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Welcome, Doulou - great stuff. I think you're sporting some nice insight on what truly happened to Kellhus. Unfortunately, I'll have to rely on others to chime in specifically for as I was so duped by exactly what you said, I only found my way out reading the contemplation on the story in this forum ( i.e. simply too much went over my head ). So all I have for you is accolades and enjoyed your post very much. Much of what you spelled out has been discussed in other threads, but so nice to see more "thinking" on this story, it's been a lot of fun for me to listen and occasionally embarrass myself with erroneous contributions.

BFK - nice, I like that, the Dunyain perhaps unwittingly made themselves vulnerable to the gods with their pursuit of the logos. Some interesting takes on the meaning of that.
Very thoughtful post, Doulou; welcome!

Excellent observation on the lack of a Kellhus POV; in retrospect, that opaque "head on a pole" scene may be an interior view of Kellhus' "madness". I, too, found it impossible to think of Kellhus as truly "mad". How could a madman lead the Great Ordeal? How could a madman do sorcery?

Here's a thought: If the DŻnyain pursuit of the Logos requires the diminution of "self", as we see in TDTCB, then wouldn't an empty "place" be a likely home for a God?
Hi guys,

I recently finished the Unholy Consult and have been making a few posts on Reddit with my thoughts on the matter, so I'd just like to type them out here and see what everyone thinks!

In my mind, Kellhus has went through a "false" transformation in the series, one we as readers fabricated in our minds and ultimately ended up duped.

When we read the first trilogy we saw a fallible Kellhus. He came across as "Uber human", but human nonetheless. We saw how he couldn't ever truly posses Cnaiur or Conphas, how he made mistakes along the way and how his thousandfold thought almost ended before it barely even begun when he was hung on the crucifix. It was his POVs that gave us this insight into his character and saw a man who was beyond men, but still a man.

Then the Aspect Emperor was written, and we lost our insight into Kellhus. This is when (in my mind) a transformation took place. 20 years has passed! The man is almost godlike in his knowledge of the Gnosis, he has walked into hell itself, and who can say how far he has seen with 20 years to contemplate his thousandfold thought? This is when I started to assume Kellhus had all but transcended humanity and become almost godlike, and his lack of POV only bolsters this feeling. When reading the Aspect Emperor I found myself thinking constantly how everything that was happening was part of Kellhus's masterplan, that things happening on the other side of the world were all but ripples of his thousandfold thought that he had prepared for.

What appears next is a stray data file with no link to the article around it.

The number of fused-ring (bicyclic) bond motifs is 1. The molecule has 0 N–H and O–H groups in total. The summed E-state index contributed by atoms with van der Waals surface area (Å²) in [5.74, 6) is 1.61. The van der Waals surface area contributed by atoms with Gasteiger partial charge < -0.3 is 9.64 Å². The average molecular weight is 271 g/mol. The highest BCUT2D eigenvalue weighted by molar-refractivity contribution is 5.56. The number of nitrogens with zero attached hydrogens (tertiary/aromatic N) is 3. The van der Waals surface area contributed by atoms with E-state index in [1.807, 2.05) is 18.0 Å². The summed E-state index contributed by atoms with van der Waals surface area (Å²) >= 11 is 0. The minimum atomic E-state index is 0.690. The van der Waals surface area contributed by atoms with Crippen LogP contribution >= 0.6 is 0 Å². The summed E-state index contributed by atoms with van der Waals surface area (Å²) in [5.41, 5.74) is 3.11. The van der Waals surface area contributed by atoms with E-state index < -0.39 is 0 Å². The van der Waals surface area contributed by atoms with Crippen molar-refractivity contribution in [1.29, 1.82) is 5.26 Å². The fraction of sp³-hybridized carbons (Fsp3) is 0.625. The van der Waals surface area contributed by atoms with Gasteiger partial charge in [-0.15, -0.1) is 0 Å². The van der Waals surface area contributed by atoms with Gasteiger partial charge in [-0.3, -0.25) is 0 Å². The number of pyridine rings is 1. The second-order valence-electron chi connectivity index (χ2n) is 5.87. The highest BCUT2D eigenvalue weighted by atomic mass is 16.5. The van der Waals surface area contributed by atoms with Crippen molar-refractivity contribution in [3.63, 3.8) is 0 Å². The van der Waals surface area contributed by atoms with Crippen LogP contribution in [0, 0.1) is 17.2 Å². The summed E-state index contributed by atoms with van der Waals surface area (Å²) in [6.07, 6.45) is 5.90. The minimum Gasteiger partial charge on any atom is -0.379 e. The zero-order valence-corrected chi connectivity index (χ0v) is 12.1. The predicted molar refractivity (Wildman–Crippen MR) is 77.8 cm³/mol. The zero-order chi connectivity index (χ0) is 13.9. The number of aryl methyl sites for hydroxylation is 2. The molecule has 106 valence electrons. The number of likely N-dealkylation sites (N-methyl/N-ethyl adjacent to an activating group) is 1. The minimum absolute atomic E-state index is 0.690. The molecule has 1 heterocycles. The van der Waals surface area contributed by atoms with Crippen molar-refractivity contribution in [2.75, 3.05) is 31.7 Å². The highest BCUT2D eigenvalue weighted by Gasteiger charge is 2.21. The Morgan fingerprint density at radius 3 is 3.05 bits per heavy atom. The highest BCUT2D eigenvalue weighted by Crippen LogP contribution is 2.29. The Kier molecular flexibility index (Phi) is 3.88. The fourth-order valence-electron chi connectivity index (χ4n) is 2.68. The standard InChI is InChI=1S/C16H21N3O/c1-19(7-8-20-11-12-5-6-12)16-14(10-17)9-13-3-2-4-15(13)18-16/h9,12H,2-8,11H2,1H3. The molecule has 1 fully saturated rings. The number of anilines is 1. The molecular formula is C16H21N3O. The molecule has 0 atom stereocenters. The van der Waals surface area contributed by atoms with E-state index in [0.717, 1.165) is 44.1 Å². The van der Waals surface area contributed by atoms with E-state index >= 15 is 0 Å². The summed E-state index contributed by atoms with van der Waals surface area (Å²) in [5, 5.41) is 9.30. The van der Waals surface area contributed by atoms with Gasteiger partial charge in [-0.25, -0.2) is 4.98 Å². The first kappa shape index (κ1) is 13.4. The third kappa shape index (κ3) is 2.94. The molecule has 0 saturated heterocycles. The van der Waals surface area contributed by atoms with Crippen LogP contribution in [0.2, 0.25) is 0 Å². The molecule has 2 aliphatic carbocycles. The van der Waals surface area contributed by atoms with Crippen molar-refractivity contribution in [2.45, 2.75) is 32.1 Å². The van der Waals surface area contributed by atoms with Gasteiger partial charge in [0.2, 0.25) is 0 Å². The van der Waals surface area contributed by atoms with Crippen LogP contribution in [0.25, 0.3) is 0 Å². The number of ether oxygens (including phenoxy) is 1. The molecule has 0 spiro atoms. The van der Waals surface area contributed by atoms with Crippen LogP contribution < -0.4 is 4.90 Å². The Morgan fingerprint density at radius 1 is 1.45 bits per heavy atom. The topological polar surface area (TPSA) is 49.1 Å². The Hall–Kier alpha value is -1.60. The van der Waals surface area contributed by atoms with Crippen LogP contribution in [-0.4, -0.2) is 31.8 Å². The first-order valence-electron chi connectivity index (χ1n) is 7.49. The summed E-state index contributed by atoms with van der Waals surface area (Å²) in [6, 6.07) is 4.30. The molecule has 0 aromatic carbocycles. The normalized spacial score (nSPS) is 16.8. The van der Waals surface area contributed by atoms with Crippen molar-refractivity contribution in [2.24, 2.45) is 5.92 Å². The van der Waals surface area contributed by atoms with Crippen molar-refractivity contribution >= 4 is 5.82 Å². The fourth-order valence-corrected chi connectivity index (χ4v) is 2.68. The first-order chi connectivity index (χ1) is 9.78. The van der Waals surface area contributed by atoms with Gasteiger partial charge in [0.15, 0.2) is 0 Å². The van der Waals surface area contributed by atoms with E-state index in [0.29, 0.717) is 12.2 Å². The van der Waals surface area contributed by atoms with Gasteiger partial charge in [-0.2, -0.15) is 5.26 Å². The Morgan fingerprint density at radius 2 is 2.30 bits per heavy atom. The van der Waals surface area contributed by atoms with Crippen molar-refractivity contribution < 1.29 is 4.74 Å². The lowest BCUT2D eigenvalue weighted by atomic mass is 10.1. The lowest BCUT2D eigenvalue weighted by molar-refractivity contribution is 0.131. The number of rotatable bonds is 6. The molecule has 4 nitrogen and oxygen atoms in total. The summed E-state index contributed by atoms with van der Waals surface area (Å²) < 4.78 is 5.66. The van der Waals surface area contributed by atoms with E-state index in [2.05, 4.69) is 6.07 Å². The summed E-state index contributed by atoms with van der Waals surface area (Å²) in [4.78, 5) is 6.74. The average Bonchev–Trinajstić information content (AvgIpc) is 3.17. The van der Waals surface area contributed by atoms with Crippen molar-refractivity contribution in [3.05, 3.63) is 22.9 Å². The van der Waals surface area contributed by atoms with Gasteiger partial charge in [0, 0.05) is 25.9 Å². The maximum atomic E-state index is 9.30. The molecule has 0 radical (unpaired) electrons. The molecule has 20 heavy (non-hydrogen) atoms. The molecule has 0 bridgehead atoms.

Then with the Unholy Consult we see Kellhus in his endgame. He faces off the Dunyain with confidence, Ajokli takes him over and this whole time we are still thinking "Kellhus knew it, he knew Ajokli was coming, it was Kelmomas that ruined everything".

To me, thinking this is where some of us (or maybe a lot of us) got it wrong. I know I did. But before I go let me just reference a few Bakker quotes -

Q: So what was Kellhuses big plan and its endgame? How did being possessed by Ajokli factor into it?

A: Kellhus's endgame was to prevent Resumption and save the World. He knew something was amiss, and that the closer he came to Golgotterath the more amiss it became, but he, ultimately, was every bit as blind as we are to the darkness that comes before.

Q: Did Kellhus fail because of his professed abandonment of Logos as the ultimate path, and his pact with Gods? In any case he wasn't truly walking the Conditioned Ground any longer? If indeed walking it is possible at all.

A: Kellhus became less Kellhus and more Ajokli the nearer he came to Golgotterath. He failed to execute on the Thousandfold Thought because he took the stability of his personal identity for granted.

Q: Was Kellhus aware that he would be literally possessed by Ajokli? Was he in his full faculties during/after their merging, or did he rather turn an unwitting pawn for the god?

A: He drifted into it, before finally being seized in the Golden Room.

Q: Who was the figure Kellhus was speaking to in his dreams/visions, on the Circumfix and onwards?

A: Ajokli seems a safe supposition.

Now bearing in mind these answers from Bakker, a different Kellhus is presented. I believe a lot of us forget that he is "far seeing, not all seeing" (another Bakker quote). Bakkers AMAs usually follow a certain theme when people ask how/why Kellhus didn't see things coming, and it's usually either he can't see what he doesn't know what to look for or he just had a bloody lot on his plate.